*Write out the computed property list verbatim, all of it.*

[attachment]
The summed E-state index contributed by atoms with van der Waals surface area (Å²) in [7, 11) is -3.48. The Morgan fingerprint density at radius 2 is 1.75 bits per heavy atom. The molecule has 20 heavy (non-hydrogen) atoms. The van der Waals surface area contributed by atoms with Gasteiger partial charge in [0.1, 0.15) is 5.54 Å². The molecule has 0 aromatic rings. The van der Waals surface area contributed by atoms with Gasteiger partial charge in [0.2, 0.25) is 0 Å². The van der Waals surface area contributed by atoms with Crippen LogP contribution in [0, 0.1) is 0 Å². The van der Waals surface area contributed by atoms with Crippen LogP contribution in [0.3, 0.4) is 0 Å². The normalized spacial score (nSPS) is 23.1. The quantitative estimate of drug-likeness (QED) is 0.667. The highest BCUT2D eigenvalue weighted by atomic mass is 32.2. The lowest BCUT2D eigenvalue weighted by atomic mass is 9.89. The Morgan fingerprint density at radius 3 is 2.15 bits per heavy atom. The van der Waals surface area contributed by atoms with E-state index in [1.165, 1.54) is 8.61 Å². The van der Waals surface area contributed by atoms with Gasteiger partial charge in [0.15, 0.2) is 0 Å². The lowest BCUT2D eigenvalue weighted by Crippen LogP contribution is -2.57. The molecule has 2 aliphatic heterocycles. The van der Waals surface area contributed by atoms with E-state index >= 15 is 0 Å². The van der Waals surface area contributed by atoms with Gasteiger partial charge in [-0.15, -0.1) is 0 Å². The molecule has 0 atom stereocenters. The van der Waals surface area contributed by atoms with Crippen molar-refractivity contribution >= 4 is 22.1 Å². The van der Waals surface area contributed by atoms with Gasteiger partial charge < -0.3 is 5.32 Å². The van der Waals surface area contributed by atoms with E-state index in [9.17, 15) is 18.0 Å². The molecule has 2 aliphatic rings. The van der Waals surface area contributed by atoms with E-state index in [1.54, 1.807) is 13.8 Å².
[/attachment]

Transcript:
The summed E-state index contributed by atoms with van der Waals surface area (Å²) in [7, 11) is -3.48. The Morgan fingerprint density at radius 2 is 1.75 bits per heavy atom. The molecule has 20 heavy (non-hydrogen) atoms. The van der Waals surface area contributed by atoms with Gasteiger partial charge in [0.1, 0.15) is 5.54 Å². The molecule has 0 aromatic rings. The van der Waals surface area contributed by atoms with Gasteiger partial charge in [0.2, 0.25) is 0 Å². The van der Waals surface area contributed by atoms with Crippen LogP contribution in [0, 0.1) is 0 Å². The van der Waals surface area contributed by atoms with Crippen LogP contribution in [0.3, 0.4) is 0 Å². The normalized spacial score (nSPS) is 23.1. The quantitative estimate of drug-likeness (QED) is 0.667. The highest BCUT2D eigenvalue weighted by atomic mass is 32.2. The lowest BCUT2D eigenvalue weighted by atomic mass is 9.89. The Morgan fingerprint density at radius 3 is 2.15 bits per heavy atom. The van der Waals surface area contributed by atoms with E-state index in [1.165, 1.54) is 8.61 Å². The van der Waals surface area contributed by atoms with Gasteiger partial charge in [0.15, 0.2) is 0 Å². The lowest BCUT2D eigenvalue weighted by Crippen LogP contribution is -2.57. The molecule has 2 aliphatic heterocycles. The van der Waals surface area contributed by atoms with E-state index >= 15 is 0 Å². The van der Waals surface area contributed by atoms with Gasteiger partial charge in [-0.15, -0.1) is 0 Å². The molecule has 0 atom stereocenters. The van der Waals surface area contributed by atoms with Crippen molar-refractivity contribution >= 4 is 22.1 Å². The van der Waals surface area contributed by atoms with Gasteiger partial charge < -0.3 is 5.32 Å². The van der Waals surface area contributed by atoms with E-state index in [9.17, 15) is 18.0 Å². The molecule has 2 aliphatic rings. The van der Waals surface area contributed by atoms with E-state index in [1.54, 1.807) is 13.8 Å².